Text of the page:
Alan D. Thompson, ACC
Language makes us distinct from the other animals. We need more language fast.
I recommend that everyone latch on to the idea that he or she can become a great communicator. What’s involved is awareness of tone and “dance” (going easily back and forth from speaker to listener) and being articulate, clear, appreciative, congratulatory, constructive, encouraging, friendly, and expressive.
Thomas J. Leonard, founding father of coaching
Dr Smith had a problem. He had been offered a lucrative job in the private sector, but he was nervous about telling his current university employers the news. After so many years working in research with people he liked, it was scary to have to speak with them about his decision to leave—even though it meant stepping into an exciting and stimulating future.
By not communicating with anyone about this, Dr Smith consciously avoided finding a solution. So Dr Smith’s body came up with a solution for him. Executive coach Dr Hendricks tells us more about their conversation:
The solution Dr Smith’s unconscious mind came up with was laryngitis. Prevention and protection came to the rescue… An illness with prominent, audible symptoms like laryngitis is a socially acceptable way of getting out of almost any activity. Halfway through our conversation [where he finally opened up and talked about his offer and decision], the laryngitis disappeared and his voice returned to normal.
Effective communication through expressive language is one of the most important life skills today. Gifted researchers mention that language and communication are indicators of full human development (Olszewski-Kubilius et al, 2001) and that our capacity for speech is “divine” (Peterson, 2017). It becomes even more of a vital tool for those with high ability, as they apply their capacity to the world around them. In environments where high ability is not handled optimally, it can be easy for the gifted child or adult to “play down”, especially by holding themselves back in talking. There are also diagnosable disorders including selective mutism, which is sometimes seen in bright children (Ford et al, 1998).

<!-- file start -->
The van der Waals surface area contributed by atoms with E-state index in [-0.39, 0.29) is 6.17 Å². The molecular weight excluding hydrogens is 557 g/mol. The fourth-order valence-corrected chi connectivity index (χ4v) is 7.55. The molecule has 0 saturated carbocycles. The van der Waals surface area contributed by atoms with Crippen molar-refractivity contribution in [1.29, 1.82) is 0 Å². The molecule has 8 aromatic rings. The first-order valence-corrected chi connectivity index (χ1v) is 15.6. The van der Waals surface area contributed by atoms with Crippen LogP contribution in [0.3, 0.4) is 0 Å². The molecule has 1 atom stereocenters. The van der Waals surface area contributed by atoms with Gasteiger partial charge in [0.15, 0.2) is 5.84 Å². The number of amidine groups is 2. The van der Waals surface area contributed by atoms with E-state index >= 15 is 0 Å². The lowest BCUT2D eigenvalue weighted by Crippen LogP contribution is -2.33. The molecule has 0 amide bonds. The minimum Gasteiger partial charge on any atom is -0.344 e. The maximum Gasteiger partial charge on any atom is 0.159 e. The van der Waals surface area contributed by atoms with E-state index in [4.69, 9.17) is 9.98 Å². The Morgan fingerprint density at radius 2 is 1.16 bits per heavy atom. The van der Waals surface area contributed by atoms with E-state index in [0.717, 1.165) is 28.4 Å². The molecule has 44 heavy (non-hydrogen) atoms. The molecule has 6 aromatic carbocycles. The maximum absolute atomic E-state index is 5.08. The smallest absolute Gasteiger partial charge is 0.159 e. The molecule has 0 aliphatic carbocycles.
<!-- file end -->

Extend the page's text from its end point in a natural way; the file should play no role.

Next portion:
It is a breeze to work with confident, articulate clients—those who have felt the importance of speaking up. This can be for anything and everything, such as social injustice (standing up to bullies on behalf of others), making requests to teachers about a different way of learning, or just describing their own feelings and emotions. On the other side, there are high-ability children with a distrust of other human beings, and dysfunctional communication styles—such as the child who submitted an important response to the Department of Education in binary code, perhaps as a way of proving superiority by withholding intelligible information…
Dr Gregory Berns, a neuroscientist and professor of psychiatry at Emory University, says: “A person can have the greatest idea in the world—completely different and novel—but if that person can’t convince enough other people, it doesn’t matter.” High-ability children often have these kinds of unique ideas. And these same children can feel like they don’t need to tell or convince other people around them (especially those around them who may not have the same kind of cognitive abilities).
Find your tribe
Communication becomes far easier when speaking with like minds. It helps when the listener is attentive and interested. In particular, people feel heard when there is a deep emotional connection present: not just with parents or partners, but with coaches, teachers, friends, and others.
Coaching questions: Who is your favourite person to talk to? What makes them your favourite?
Just say it